View Karson's profile

Karson

35035 posts in 3866 days


#10 posted 07-02-2009 05:49 AM

Lew: Sorry to hear that, but it does make a valid point. Sometimes it nice to surprise someone with a gift and other times it nice to get them involved in the design phase.

Not only are they participants in the design but they have a vested interest in keeping it to become an antique.

I like the design but do they.

-- I've been blessed with a father who liked to tinker in wood, and a wife who lets me tinker in wood. Southern Delaware soon moving to Virginia karsonwm@gmail.com †

View RS Woodworks's profile

RS Woodworks

533 posts in 2717 days


#11 posted 07-02-2009 02:22 PM

Thanks for all the comments guys.
I completely agree on 2 points:
1. the top supprts need to be curved. I will change that.
2. I SUCK at using sketchup! Ha ha, actually, I’m just really new at it and havn’t got all the fine details worked out. Just sketching this table took me about 3 hours!

The curve on the legs, as Dave R said, won’t be a circular curve, they will be thicker at the top than the sketch suggests, and thinner at the bottom. Kind of like a curved taper if that makes sense. I just didn’t know how to do that on the sketch.

I did have the thought of putting some gentle curves on the top, but I’m really unsure of this. I want the piece to have a very modern look and not too elegant. Would just curving the ends look funny? What about a round over profile on the top edges?

As to the style that my sister and (soon to be) brother in law like. Well, they don’t really have a style in their current home. I discussed building something for them, with them, and they had no suggestions on what to build, and did not want to input on the design. They want to be surprised. But my wife and I know them better than pretty much anybody, and we both think they would love this. Thats about all I can ask for.
If it turns out they don’t, then hopefully they give it back to me rather than hawk it off in a garage sale, cause I’d love to have this in MY house. Lew, I’m also sorry to hear that. That’s just rude.

Are there any other thoughs on how sturdy this will be? I’m thinking with tight M&T and TitebondIII, it should be pretty strong. It will definitely be a mechanical attachement for the top to the top supports. Likely these, which I have used on several table tops before.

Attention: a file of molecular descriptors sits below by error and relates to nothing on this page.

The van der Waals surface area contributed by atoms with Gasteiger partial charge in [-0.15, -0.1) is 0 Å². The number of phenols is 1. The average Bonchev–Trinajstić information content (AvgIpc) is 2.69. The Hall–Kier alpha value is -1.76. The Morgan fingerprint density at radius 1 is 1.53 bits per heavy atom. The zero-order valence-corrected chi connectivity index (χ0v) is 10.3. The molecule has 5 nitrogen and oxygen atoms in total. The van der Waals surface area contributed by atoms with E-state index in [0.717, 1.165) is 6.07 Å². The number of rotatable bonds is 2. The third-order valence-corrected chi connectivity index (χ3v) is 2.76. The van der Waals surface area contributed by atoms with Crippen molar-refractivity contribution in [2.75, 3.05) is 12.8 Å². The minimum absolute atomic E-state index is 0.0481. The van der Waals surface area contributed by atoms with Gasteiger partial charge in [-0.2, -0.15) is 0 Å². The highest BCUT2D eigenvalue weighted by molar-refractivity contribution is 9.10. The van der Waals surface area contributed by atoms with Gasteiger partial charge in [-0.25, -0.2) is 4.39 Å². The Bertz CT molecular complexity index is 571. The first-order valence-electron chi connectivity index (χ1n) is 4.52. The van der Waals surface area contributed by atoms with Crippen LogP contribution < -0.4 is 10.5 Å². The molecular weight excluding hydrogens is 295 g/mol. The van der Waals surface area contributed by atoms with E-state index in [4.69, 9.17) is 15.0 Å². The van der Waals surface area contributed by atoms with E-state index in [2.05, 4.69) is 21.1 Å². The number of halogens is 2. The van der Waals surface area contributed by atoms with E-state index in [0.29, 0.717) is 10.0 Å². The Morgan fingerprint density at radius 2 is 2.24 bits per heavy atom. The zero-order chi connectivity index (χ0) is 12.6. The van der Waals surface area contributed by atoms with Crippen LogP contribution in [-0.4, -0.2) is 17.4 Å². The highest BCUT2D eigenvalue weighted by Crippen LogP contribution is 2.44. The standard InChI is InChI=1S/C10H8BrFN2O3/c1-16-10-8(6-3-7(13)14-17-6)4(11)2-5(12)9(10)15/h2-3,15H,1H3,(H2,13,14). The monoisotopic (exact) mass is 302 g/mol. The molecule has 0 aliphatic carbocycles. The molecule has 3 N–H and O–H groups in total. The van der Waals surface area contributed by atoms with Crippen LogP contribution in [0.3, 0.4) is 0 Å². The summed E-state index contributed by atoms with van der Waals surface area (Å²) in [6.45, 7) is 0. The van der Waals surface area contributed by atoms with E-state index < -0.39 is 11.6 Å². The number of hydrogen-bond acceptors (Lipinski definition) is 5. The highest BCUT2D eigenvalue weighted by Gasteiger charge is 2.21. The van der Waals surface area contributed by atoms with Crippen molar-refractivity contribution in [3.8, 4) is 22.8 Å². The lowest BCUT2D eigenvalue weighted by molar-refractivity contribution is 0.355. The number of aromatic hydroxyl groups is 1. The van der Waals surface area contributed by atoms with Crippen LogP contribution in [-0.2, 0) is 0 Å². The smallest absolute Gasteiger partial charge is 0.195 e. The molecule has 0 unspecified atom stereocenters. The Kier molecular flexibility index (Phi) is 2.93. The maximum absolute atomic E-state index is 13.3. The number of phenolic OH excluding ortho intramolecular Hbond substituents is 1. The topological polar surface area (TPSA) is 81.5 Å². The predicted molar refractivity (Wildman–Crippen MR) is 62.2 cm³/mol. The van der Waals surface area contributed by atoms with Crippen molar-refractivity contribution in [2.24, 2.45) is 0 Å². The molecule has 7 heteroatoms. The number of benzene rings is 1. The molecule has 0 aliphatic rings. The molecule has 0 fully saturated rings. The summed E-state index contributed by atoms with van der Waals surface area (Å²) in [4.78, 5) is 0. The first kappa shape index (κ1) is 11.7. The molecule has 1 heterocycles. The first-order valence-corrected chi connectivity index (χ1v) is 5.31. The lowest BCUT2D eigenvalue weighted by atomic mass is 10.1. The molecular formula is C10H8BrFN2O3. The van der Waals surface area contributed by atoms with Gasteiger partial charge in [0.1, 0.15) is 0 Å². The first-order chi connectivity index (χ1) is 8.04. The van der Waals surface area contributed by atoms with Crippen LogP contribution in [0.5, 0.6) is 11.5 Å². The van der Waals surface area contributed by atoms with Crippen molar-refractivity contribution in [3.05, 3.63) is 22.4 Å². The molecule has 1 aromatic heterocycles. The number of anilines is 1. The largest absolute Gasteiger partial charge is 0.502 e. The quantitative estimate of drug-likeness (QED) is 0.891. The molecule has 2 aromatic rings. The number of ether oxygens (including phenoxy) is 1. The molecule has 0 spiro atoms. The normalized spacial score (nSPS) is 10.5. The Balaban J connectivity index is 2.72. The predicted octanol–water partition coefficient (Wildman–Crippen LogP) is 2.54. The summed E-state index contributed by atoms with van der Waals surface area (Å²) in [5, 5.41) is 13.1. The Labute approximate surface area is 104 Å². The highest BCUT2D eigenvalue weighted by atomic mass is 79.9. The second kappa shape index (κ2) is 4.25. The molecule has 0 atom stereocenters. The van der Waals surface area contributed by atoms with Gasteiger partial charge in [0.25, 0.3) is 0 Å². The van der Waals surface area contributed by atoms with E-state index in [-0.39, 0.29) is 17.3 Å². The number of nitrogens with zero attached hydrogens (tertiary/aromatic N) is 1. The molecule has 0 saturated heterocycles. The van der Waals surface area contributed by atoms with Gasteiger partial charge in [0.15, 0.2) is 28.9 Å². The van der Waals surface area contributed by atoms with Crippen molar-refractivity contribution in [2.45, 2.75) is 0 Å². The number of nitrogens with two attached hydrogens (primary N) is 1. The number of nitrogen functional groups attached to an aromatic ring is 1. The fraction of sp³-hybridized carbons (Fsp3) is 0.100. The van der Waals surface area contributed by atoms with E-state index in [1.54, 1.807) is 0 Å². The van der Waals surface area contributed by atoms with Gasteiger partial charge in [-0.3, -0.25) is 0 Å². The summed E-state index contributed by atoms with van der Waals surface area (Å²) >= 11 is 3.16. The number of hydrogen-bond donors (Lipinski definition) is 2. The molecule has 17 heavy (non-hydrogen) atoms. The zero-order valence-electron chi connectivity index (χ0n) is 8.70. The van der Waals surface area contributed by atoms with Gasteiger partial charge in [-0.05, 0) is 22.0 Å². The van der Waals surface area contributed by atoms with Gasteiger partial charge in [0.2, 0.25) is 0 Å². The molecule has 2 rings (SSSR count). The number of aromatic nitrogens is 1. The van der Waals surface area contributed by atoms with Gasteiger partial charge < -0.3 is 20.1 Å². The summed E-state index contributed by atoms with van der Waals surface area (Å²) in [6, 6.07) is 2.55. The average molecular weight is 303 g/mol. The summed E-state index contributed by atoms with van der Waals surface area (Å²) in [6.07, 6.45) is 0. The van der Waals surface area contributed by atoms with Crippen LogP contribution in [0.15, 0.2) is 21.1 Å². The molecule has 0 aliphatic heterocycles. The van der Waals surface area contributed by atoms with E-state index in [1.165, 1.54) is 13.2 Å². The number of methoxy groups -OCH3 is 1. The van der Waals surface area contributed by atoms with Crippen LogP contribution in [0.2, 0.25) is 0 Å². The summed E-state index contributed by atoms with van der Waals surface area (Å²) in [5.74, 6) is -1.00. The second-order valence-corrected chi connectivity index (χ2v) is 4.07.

Last thing, teenagewoodworker, do you have a link to where I can find that similar table your talking about? I’d love to see it.

Ryan

-- I restore the finest vintage tools! If you need a nice plane, saw, marking tool or brace, please let me know!

View RS Woodworks's profile

RS Woodworks

533 posts in 2717 days


#12 posted 07-02-2009 04:53 PM

I found this one, teenagewoodworker, is this the one you were talking about?
Table

It’s similar, I’m gonna have to think more about doing the lower shelf part. That would certainly add some stability, and may be useful too as my siter and her fiance have kids.

Thoughts on incorporating a lower shelf to my design?

-- I restore the finest vintage tools! If you need a nice plane, saw, marking tool or brace, please let me know!

View Julian's profile

Julian

880 posts in 2991 days


#13 posted 07-02-2009 07:25 PM

I like the design so far. I would make the tops of the legs pointed, similar to the pyramid looking square pegs in arts and crafts furniture.

-- Julian, Park Forest, IL

View kcrandy's profile

kcrandy

285 posts in 2898 days


#14 posted 07-02-2009 10:01 PM

I love this basic design thought.

My sense on this design is that the temptation will be to do too much a curve on those pieces. A curve is going to be much more elegant and sleek than a sraight board, but my quess is that it will be better to err on the side of less curve than more. There is probably a fine line between an “elegant curve” and “bowed.”

-- Caulk and paint are a poor carpenter's best friends